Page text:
A (Mostly) True Fishing Story

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     In the late Spring of 1986, my friend Bobby and I had planned a weekend float trip on the James River in Virginia. As a precursor to this event, I had purchased a new fly rod, made of genuine GRAPHITE. State of the art. Berkley. $110.00. The weapon of bass destruction. The night before our early Friday a.m. departure, I spent several hours putting together The Ultimate Smallmouth Box. It was perfect. At 2:00 a.m., I was finally satisfied that the box was complete, and I went to bed for a couple of hours.      Bobby came by at 4:30 a.m., we hooked up my trailered Gheenoe, and we headed to Hillsborough, N.C. for breakfast at Jack’s, a local greasy spoon which served thick slices of country ham on a hot, homemade, cat-head...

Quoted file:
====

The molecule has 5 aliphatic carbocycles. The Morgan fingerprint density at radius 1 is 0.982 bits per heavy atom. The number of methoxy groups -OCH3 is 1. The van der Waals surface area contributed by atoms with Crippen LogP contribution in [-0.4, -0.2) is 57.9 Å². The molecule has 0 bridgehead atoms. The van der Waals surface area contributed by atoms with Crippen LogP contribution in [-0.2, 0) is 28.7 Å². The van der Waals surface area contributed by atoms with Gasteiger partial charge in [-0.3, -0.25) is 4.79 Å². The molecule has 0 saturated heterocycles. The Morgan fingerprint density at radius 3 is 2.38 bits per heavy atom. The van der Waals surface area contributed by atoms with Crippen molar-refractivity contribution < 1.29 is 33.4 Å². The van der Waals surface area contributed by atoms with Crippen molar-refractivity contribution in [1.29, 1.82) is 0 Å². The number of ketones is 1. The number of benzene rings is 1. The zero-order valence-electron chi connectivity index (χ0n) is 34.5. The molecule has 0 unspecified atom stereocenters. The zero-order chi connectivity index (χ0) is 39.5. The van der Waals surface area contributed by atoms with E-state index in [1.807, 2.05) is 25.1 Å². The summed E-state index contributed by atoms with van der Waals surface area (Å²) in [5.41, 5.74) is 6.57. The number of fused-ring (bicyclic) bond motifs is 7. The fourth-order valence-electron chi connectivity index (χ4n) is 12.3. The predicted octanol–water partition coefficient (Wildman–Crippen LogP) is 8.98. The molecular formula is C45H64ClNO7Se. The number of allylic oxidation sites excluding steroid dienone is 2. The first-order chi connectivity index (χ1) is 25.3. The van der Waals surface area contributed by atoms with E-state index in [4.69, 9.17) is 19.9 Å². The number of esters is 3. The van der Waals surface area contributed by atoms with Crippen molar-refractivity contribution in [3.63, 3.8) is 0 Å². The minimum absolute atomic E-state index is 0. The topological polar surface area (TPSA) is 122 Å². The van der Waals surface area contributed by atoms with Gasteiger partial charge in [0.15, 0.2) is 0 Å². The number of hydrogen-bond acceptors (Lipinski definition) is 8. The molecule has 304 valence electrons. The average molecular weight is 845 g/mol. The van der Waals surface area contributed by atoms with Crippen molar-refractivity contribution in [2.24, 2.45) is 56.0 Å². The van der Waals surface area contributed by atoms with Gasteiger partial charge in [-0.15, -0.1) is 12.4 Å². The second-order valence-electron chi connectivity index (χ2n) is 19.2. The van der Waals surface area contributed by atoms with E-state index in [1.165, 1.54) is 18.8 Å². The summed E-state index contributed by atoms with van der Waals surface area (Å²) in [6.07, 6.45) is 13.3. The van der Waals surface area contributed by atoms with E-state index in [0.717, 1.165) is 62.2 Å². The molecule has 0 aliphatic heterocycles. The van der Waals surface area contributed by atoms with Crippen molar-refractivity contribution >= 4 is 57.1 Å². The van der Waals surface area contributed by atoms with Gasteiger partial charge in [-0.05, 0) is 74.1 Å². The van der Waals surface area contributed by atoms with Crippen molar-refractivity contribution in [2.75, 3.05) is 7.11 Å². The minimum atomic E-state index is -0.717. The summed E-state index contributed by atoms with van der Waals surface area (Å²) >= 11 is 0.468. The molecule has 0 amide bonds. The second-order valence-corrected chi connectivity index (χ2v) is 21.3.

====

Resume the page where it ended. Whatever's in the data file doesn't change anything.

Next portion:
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Something Old, Something New: A First-time Fly Fishing Experience...

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     “That stuff is for the birds, man,” Jerry Alfonso said to me when I first mentioned the idea of fly fishing a few years ago. Jerry is one of the old-timers from Delacroix Island that taught me how to catch redfish. For Jerry, the idea of casting a bundle of feathers back and forth was somehow ludicrous enough to be left only for men in fancy vests and silly hats. Even worse was the idea that they didn’t keep the fish they caught, as most fly fisherman practice catch and release.      Jerry grew up on the bayou and could tell a good fishing spot by simply glancing it over. His method for catching the fish was foolproof: Put a fresh shrimp on a hook and suspend it under a cork. When the...

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